Dr Helen Jackson was stabbed three times by a man thought to be one of her patients at the surgery she shares with her brother Dr Paul Jackson in the Hyndland Road area of west Glasgow at 10am on 30 August.
The 56-year-old GP was able to return home a day later.
Scottish GPC negotiator and Glasgow LMC medical secretary Dr Barbara West said: ‘This attack raises very important questions. Helen works out of a small practice in the West End of Glasgow. But some GPs are far more isolated.
'We all do home visits and it isn't practical for us to have a police escort. It's vital that we make it plain that assaulting GPs is no more acceptable than assaulting any other health worker.
'Even if the injuries aren't serious it can be terrifying and going back to work can be hard.'
The Emergency Workers (Scotland) Act, which came into effect in May 2005, carried with it advice for magistrates to use the full weight of the law - a maximum nine-month jail sentence and a £5,000 fine for assaulting health workers.
But GPs are excluded from the law, which was brought in after a spate of attacks in which youths lured emergency workers to estates with hoax 999 calls before ambushing them and pelting them with rocks.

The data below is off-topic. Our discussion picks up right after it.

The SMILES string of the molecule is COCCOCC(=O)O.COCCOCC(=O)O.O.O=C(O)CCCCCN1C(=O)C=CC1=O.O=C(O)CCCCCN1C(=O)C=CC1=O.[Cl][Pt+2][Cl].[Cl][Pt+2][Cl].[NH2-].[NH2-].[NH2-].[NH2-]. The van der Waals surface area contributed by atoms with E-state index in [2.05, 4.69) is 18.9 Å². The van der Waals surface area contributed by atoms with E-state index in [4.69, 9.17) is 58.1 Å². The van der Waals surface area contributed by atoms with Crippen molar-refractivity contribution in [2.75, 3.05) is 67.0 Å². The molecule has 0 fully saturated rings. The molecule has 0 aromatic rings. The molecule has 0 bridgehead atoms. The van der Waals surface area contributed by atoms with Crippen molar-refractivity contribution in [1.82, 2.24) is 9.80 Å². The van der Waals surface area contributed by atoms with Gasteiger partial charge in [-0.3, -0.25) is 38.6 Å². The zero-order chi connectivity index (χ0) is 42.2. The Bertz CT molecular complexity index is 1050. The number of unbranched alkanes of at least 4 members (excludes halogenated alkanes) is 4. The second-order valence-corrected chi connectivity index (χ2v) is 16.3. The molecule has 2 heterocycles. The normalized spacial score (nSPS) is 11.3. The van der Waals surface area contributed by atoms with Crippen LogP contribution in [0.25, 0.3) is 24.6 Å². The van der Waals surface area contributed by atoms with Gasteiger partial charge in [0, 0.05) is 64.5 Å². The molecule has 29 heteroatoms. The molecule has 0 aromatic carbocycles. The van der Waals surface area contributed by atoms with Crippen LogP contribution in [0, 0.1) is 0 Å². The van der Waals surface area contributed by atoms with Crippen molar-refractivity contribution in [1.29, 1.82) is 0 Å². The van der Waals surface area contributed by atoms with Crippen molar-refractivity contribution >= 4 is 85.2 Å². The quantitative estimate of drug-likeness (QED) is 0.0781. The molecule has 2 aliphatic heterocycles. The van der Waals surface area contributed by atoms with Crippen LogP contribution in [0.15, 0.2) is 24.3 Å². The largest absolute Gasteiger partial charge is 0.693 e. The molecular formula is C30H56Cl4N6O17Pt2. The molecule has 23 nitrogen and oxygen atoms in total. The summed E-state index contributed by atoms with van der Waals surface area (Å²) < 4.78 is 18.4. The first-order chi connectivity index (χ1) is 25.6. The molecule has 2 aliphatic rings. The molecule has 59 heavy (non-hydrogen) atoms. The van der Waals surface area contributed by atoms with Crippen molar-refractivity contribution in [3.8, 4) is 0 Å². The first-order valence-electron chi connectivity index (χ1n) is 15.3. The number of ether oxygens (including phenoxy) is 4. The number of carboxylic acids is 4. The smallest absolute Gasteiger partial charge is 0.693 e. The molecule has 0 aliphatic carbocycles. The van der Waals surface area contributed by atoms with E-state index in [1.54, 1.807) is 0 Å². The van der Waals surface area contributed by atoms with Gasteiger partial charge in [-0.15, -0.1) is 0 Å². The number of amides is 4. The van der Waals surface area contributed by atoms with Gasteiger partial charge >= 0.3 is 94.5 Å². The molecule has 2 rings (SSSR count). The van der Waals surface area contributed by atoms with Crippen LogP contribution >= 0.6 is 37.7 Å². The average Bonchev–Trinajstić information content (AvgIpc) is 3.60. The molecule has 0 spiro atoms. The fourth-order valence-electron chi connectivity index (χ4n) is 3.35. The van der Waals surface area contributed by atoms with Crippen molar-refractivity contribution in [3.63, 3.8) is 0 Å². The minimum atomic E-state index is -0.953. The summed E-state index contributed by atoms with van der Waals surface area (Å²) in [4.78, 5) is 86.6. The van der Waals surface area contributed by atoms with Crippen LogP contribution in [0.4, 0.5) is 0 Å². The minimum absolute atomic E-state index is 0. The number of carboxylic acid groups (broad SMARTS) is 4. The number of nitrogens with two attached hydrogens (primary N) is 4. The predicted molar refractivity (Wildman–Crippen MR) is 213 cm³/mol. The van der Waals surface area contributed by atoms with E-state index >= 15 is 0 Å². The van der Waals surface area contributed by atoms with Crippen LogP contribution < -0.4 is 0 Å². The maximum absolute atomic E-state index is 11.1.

Mandatory jail terms are also being considered in Northern Ireland, but GPs receive no such protection in the rest of the UK.
England health minister Ann Keen has promised 'new powers' to tackle the problem of abusive patients after shadow health minister Andrew Lansley challenged the government to take action in two private members' questions in June.
The questions were prompted by a GP survey - 'Jail patients who attack GPs' - which found 75 per cent of 263 GPs that favoured jail sentences for patients who assaulted GPs.
But a spokeswoman for the Scottish Executive played down an imminent law change.
She said: 'The decision to bring in the Act was made by a previous administration. We are looking at whether it should be amended to include GPs in light of recent events.'
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